- Some of us have maxed out our friends ability into the thousands and cannot honestly say we talk to even 15% of them on our profiles, so it’s ridiculous to assume a connection equates to ‘relationship’
- Bloggers are the bread and butter of small authors, they sell our books for us and do a magnificent job of getting us seen. Stop punishing them for loving books.
The wave of social media platforms means that nowadays your fave writers are within your grasp and you no longer have to admire from afar. You can connect and interact, follow and friend, and it actually boosts exposure. It doesn’t mean we have any sort of deep friendship or relationship with all the people on our accounts. Most never even speak to us at all.
This is the norm and what a lot of people do when trying to integrate into the book world on a deeper level. We encourage this as that’s what book lovers do. They congregate to talk books, share books and their love of books. It’s not a crime. If you spent one day asking your customers, they will tell you their favourite authors are the ones who take the time to be among the ‘normal’ readers and are approachable, down to earth people. Move with the times amazon.
The Indie community are a supportive bunch, but that by NO means takes away from the honesty of the reviews posted online. Readers and bloggers feel very righteous about the implications that being a FB friend or having some vague link to an author means their reviews are BS. You are assuming your customers have no integrity and that book lovers can be swayed by the presence of the author on their accounts, like we are some kind of higher power that should never be critiqued. You obviously have never bothered to join any of the book clubs and realise most readers will happily air dislikes and talk it out with authors to help them improve their books. In fact you have to grow a thick skin being an author in the new wave of easy to contact media. We get some corkers from readers who feel we owe them a higher standard. Sitting behind a device and never seen face to face actually gives them more bravado to air their dislikes. Don’t believe me… go look at any Goodreads reviews in the one star sections. OUCH.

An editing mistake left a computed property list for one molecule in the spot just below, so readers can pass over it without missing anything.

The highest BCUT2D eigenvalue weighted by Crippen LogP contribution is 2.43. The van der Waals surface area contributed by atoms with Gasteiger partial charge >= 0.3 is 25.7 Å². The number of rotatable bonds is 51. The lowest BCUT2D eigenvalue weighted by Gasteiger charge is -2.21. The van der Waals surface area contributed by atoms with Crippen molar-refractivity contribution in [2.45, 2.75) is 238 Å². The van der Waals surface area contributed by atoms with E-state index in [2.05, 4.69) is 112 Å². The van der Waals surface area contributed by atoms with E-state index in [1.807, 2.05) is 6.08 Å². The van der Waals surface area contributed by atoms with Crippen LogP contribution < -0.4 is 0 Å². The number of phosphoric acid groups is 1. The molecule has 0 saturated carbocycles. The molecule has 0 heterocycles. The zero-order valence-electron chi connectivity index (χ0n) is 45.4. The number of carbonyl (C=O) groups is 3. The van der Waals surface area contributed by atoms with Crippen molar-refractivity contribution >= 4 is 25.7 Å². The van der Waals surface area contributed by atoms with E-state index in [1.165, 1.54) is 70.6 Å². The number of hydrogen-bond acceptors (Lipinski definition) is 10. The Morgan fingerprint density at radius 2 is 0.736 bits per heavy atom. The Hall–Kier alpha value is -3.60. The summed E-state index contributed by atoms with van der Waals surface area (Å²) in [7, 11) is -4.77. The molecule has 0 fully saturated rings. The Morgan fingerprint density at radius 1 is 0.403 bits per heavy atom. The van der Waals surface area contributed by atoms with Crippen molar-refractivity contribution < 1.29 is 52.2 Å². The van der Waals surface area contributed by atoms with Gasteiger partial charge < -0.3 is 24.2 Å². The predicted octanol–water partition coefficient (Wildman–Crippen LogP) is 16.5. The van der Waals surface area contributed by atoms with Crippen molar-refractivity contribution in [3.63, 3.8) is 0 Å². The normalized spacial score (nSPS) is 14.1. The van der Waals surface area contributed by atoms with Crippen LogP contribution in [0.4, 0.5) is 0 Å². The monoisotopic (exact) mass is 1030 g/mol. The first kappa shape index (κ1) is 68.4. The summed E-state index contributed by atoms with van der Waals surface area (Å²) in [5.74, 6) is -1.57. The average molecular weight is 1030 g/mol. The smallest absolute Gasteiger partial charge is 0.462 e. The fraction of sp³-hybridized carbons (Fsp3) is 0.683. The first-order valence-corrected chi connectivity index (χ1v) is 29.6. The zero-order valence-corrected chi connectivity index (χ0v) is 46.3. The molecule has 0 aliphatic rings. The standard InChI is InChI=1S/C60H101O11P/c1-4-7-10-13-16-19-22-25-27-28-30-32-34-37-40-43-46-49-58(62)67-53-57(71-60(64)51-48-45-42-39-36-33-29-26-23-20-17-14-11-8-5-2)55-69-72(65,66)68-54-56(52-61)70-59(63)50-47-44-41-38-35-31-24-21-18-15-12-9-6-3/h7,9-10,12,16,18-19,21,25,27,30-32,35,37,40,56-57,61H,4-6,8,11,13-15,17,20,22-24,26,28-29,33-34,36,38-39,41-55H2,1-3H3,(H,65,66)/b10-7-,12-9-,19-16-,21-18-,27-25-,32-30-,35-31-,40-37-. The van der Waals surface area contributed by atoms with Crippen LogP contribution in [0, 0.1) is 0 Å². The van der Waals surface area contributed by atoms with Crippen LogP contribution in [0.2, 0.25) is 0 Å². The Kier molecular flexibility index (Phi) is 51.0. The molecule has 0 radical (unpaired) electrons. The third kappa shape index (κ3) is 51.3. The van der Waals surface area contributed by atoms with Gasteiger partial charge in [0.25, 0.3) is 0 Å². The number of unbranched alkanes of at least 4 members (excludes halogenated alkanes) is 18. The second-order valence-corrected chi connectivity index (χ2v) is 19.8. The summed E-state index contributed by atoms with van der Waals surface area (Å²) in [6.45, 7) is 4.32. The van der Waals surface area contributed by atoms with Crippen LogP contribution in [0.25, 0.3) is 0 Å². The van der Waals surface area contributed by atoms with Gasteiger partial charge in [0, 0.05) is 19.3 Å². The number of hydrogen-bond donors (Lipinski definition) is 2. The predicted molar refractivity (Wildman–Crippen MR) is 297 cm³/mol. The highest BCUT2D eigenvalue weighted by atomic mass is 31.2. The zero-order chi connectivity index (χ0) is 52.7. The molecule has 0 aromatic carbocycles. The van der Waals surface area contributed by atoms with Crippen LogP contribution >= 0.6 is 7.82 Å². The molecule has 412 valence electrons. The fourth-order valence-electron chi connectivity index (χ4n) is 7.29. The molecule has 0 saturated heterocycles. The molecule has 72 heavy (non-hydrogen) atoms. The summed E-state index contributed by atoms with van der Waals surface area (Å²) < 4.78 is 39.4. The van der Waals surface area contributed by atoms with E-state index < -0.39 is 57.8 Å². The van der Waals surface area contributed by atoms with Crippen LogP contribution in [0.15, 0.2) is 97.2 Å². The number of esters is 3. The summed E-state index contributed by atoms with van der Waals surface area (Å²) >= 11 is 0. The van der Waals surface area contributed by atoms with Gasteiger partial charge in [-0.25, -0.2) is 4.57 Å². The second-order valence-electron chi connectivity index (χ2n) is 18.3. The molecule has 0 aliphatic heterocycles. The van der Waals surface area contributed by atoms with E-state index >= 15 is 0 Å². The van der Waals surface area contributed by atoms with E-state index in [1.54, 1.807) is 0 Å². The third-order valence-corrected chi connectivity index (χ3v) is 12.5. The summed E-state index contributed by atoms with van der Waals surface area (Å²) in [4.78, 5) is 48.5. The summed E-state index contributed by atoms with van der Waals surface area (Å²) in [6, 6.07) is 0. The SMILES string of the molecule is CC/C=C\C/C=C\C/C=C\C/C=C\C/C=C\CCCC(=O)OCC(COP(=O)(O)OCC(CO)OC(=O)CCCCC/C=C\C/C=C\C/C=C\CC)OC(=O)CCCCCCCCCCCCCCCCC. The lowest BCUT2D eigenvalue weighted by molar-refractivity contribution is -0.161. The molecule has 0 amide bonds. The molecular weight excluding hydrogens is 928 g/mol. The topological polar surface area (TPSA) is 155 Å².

Not to mention a lot of folks have usernames or anonymous accounts that are no way tied to social media profiles. So even if they are connected to an author, we could never guess it was their review. Most authors have pen names too and I bet a lot of the people on their private profiles have no clue it is even the same person. I know most have no clue who I am in book groups.
We have a unique relationship with our community and we are all avid net-workers due to the lack of funds for big marketing schemes like trad houses can afford. That’s what we call smart business advertising, using our tools in any way we can when we can’t pay out the big bucks to compete. We slave away building relationships in the reading community with authors, bloggers, and readers in a bid to be seen, shared and helped out. Authors help boost authors even if they do not know them.
You are punishing us for managing to sell our books to people we have connected too, even though it’s probably the only way they found us in the first place. Favouritism doesn’t happen because they interact with us… we are ten a penny and most readers have hundreds of authors on their accounts even if they never review or even like their books. Stop punishing us for using social media as it is intended to be used.
As a platform who relies on sales you seem to be shooting yourselves in the foot. You will lose authors who will now deem to go wide and opt out of KDP select or even amazon altogether. Reviewers who will turn to other platforms to buy and review books, and this will have a knock on effect with how much money you make. As a company who seem to be moving into the book world more and more, you should learn that ‘happy author means more sales’. You should be helping us, not hindering us – you are not the only place we can self publish nowadays and I am seeing people cancelling their amazon memberships left, right and center because of this.
Treat your customers as valuable assets. They can and will go elsewhere and the reputation you have been building for years around your Kindle market, will take a dunt and a half if this keeps happening.
The Indie community talk, they band together and they flock like a mob when they feel someone is in the wrong. I mean look at the recent #cockygate debacle. If that is not proof of how this community works then I do not know what is.
Please sort this mess out.
A disgruntled Author, Reader AND Blogger.